Technology in Microelectronics
Electrical insulation is the absence of electrical conduction. Electronic band theory (a branch of physics) predicts that a charge will flow whenever there are states available into which the electrons in a material can be excited. This allows them to gain energy and thereby move through the conductor (usually a metal). If no suchstates are available, the material is an insulator.
These materials are used in parts of electrical equipment, intended to support or separate electrical conductors without passing current through themselves.
Is a material which contains movable electric charges. In metallic conductors, such as copper or aluminium, the movable charged particles are electrons. Positive charges mayalso be mobile in the form of atoms in a lattice that are missing electrons (known as holes).
All conductors contain electric charges which will move when an electric potential difference (measured in volts) is applied across separate points on the material. This flow of charge (measured in amperes) is what is meant by electric current. In most materials, the direct current is proportional tothe voltage (as determined by Ohm's law), provided the temperature remains constant and the material remains in the same shape and state.
Most familiar conductors are metallic. Copper is the most common material used for electrical wiring. Silver is the best conductor, but is expensive. Gold is used for high-quality surface-to-surface contacts. However, there are also many non-metallic conductors,including graphite, solutions of salts, and all plasmas.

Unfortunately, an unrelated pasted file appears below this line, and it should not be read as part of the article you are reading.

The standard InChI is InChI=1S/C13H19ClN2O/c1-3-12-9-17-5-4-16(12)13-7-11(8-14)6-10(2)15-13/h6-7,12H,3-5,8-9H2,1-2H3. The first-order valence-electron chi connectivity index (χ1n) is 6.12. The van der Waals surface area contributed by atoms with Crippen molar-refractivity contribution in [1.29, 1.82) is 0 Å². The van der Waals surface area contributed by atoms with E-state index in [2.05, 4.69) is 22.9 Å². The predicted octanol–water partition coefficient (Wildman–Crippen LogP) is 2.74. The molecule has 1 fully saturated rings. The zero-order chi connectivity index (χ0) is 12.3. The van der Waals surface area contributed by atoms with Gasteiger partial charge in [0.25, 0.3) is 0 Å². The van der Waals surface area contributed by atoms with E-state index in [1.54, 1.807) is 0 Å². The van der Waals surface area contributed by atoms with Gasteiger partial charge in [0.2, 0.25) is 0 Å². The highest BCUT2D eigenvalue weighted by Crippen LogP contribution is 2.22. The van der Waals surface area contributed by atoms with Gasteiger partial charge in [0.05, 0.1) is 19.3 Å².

A semiconductor is a material that has electrical conductivity between that of a conductor and an insulator. Devices made from semiconductor materials are the foundation of modern electronics, including radio, computers, telephones, and many other devices.
Semiconductor devices include the various types of transistor,solar cells, many kinds of diodes including the light-emitting diode, the silicon controlled rectifier, and digital and analog integrated circuits.
Model of Atoms
Paring and Recombination
(I can´t find anything)
P-doting by Boron
A P-type semiconductor (P for Positive) is obtained by carrying out a process of doping, that is adding a certain type of atoms to thesemiconductor in order to increase the number of free charge carriers (in this case positive).
When the doping material is added, it takes away (accepts) weakly-bound outer electrons from the semiconductor atoms. This type of doping agent is also known as an acceptor material and the vacancy left behind by the electron is known as a hole.
The purpose of P-type doping is to create an abundance ofholes. In the case of silicon, a trivalent atom (typically from group IIIA of the periodic table, such as boron or aluminium) is substituted into the crystal lattice. The result is that one electron is missing from one of the four covalent bonds normal for the silicon lattice. Thus the dopant atom can accept an electron from a neighboring atom's covalent bond to complete the fourth bond. This iswhy such dopants are called acceptors. The dopant atom accepts an electron, causing the loss of half of one bond from the neighboring atom and resulting in the formation of a "hole". Each hole is associated with a nearby negatively-charged dopant ion, and the semiconductor remains electrically neutral as a whole.
n-doting by Phosphorus
An N-type semiconductor (N for Negative) is a materialobtained by carrying out a process of doping, that is, by adding some amount of an element with more electrons to a semiconductor element with fewer electrons, in order to increase the number of free charge carriers. In this case the charge carriers are negatively-charged, hence "N-type". The impurity is called a "donor material," because it gives away (donates) weakly-bound outer electrons to the...
Leer documento completo
Regístrate para leer el documento completo.